Favourite presentations

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The idea for this "pedagogy" learning project is create and discuss a list of favourite presentations.

These presentations can be personal favourites - not everyone has like to like them. But the point is really to explore and explain why each of the suggested presentations "works" and/or why they don't "work".

The purpose of this project is develop a collaborative, inspiring resource for teachers and presenters, with lots of examples, about ways to "present" a topic to an "audience".

Favourite presentations[edit]

This section is for suggesting favourite presentations and anyone can add notes analysing the presentation.

Hardt (2005) - Identity 2.0[edit]

Identity 2.0. See also Lecture 2.0#Example 1: Hardt 2005

  • What works
    • Relatively small amount of content per slide makes for a faster-moving, visually-alive presentation
  • What doesn't

What works and what doesn't[edit]

This section is for synthesising a generic set of observations or tips about what works and what doesn't work for presenting.

What works?[edit]

  1. Relatively small amount of content per slide makes for a faster-moving, visually-alive presentation

Michael De Percy and Amanda Burells idea of lectures as a performance, in my opinion certainly works. After watching Michael present yesterday I would happily go to any "performance" he gave on a topic. As a student it is refreshing to see that kind of commitment and personality from a lecturer rather than the monotonous reading off a slide.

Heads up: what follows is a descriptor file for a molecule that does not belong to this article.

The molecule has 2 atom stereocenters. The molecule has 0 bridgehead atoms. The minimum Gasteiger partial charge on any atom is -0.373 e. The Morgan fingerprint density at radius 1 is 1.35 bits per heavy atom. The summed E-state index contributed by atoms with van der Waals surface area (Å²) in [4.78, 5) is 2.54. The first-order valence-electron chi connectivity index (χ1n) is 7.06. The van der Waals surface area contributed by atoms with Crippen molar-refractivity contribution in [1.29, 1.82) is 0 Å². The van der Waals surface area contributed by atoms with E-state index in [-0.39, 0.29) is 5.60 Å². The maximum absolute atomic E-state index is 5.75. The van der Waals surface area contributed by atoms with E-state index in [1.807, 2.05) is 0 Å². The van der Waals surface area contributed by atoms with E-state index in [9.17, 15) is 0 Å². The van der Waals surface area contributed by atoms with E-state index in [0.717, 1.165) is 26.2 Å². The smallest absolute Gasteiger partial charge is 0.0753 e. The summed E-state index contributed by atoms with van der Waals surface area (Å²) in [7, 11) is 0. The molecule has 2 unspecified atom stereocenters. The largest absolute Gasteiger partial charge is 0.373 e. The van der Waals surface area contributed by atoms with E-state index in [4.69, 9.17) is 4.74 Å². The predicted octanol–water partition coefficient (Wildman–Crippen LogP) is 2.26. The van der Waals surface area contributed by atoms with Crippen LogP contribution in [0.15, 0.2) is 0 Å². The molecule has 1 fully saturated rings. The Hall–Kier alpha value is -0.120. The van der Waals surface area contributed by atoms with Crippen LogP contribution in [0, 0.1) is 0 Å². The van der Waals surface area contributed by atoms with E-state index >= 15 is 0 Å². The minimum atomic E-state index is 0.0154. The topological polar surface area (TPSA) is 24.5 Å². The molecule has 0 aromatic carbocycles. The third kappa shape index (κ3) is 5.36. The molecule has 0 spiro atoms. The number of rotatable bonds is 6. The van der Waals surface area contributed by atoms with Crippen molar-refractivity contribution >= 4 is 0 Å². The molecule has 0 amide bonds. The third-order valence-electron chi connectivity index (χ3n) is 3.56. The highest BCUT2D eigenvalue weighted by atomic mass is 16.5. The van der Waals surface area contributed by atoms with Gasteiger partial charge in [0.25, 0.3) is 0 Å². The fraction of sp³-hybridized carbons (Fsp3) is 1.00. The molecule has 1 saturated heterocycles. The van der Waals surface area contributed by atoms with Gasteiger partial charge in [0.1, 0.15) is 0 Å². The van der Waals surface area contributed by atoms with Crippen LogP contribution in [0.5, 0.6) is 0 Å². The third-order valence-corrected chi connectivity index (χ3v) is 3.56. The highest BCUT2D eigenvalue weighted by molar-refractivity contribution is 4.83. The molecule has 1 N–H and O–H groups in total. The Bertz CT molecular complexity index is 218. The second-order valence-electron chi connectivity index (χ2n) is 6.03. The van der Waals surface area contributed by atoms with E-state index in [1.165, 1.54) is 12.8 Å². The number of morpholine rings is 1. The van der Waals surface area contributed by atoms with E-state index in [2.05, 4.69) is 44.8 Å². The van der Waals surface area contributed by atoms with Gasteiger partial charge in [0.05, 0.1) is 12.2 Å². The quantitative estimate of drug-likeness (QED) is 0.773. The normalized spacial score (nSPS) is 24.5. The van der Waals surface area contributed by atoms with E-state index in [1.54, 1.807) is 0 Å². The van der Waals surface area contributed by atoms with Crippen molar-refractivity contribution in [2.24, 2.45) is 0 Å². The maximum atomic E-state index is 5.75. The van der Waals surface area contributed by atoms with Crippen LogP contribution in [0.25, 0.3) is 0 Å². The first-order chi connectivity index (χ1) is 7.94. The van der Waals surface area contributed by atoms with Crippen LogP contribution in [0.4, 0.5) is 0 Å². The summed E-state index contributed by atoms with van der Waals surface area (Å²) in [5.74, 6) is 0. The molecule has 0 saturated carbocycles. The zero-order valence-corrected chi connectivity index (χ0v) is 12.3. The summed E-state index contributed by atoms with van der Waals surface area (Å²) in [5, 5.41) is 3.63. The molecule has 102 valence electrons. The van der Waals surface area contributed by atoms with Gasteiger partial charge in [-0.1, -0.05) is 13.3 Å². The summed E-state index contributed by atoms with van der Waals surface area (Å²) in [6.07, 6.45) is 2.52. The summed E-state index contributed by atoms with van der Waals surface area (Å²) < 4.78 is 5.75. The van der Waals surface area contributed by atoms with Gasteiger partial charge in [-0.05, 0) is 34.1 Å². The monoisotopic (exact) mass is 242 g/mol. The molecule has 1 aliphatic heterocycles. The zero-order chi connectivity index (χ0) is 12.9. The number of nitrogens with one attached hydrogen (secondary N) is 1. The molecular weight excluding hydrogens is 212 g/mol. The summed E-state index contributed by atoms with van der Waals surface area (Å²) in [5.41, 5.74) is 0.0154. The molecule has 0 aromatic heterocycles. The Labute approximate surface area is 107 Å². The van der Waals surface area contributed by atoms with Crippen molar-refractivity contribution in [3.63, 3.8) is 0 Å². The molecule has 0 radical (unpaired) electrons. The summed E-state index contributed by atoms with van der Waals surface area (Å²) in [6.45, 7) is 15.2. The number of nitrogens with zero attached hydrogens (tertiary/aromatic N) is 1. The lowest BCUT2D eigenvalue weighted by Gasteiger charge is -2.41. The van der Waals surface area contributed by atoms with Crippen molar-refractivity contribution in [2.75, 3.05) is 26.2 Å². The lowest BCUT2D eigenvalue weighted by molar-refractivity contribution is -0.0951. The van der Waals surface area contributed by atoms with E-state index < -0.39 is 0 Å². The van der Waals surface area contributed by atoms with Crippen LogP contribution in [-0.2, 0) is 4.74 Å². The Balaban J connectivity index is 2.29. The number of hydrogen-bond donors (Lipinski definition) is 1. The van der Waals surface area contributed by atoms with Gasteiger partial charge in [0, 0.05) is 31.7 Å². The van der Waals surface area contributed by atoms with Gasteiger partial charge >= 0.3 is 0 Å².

James Neills audio streaming also is an idea to consider as it provides a service for those that cannot make it to the lecture however I don't think it allows for the feedback and communicaton between students and lecturer as well as a lecture does. I also think the lecture provides an arena to meet other students and to make social connections, it allows conversation during breaks or after the lecture and allows an interaction between students about the topic.

I know James also has an assessment piece that is an e-portfolio on wikiversity. If students would fully participate it is an excellent learning tool, the problem is getting everyone to do that.

What doesn't?[edit]

  1. Reading directly off the slides with no extra information or expansion in a monotone. Students WILL go to sleep!
  2. Too many presentations, one after the other.

Some places to search for presentations[edit]

See also[edit]